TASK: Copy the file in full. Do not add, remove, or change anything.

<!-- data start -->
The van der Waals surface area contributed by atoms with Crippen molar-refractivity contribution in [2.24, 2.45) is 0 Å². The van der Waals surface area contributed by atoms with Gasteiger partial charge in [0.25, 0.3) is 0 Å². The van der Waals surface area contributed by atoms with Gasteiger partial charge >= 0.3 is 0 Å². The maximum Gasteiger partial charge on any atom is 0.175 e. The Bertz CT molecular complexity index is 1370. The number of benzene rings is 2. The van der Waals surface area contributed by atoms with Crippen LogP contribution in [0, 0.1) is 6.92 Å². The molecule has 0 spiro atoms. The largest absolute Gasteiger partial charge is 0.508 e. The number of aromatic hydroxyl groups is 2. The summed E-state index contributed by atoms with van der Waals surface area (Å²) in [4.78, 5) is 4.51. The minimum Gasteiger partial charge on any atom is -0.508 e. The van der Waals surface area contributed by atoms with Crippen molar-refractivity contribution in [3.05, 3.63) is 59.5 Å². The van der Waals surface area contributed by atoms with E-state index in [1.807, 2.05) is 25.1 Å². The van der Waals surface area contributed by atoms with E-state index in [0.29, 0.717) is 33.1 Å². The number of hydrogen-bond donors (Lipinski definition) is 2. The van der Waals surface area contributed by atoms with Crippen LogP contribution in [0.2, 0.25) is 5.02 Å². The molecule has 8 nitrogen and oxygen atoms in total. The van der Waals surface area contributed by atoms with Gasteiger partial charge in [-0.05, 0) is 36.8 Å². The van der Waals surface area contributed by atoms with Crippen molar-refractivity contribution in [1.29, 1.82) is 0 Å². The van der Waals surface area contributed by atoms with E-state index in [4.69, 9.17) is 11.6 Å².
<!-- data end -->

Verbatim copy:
The van der Waals surface area contributed by atoms with Crippen molar-refractivity contribution in [2.24, 2.45) is 0 Å². The van der Waals surface area contributed by atoms with Gasteiger partial charge in [0.25, 0.3) is 0 Å². The van der Waals surface area contributed by atoms with Gasteiger partial charge >= 0.3 is 0 Å². The maximum Gasteiger partial charge on any atom is 0.175 e. The Bertz CT molecular complexity index is 1370. The number of benzene rings is 2. The van der Waals surface area contributed by atoms with Crippen LogP contribution in [0, 0.1) is 6.92 Å². The molecule has 0 spiro atoms. The largest absolute Gasteiger partial charge is 0.508 e. The number of aromatic hydroxyl groups is 2. The summed E-state index contributed by atoms with van der Waals surface area (Å²) in [4.78, 5) is 4.51. The minimum Gasteiger partial charge on any atom is -0.508 e. The van der Waals surface area contributed by atoms with Crippen molar-refractivity contribution in [3.05, 3.63) is 59.5 Å². The van der Waals surface area contributed by atoms with E-state index in [1.807, 2.05) is 25.1 Å². The van der Waals surface area contributed by atoms with E-state index in [0.29, 0.717) is 33.1 Å². The number of hydrogen-bond donors (Lipinski definition) is 2. The van der Waals surface area contributed by atoms with Crippen LogP contribution in [0.2, 0.25) is 5.02 Å². The molecule has 8 nitrogen and oxygen atoms in total. The van der Waals surface area contributed by atoms with Gasteiger partial charge in [-0.05, 0) is 36.8 Å². The van der Waals surface area contributed by atoms with Crippen molar-refractivity contribution in [1.29, 1.82) is 0 Å². The van der Waals surface area contributed by atoms with E-state index in [4.69, 9.17) is 11.6 Å².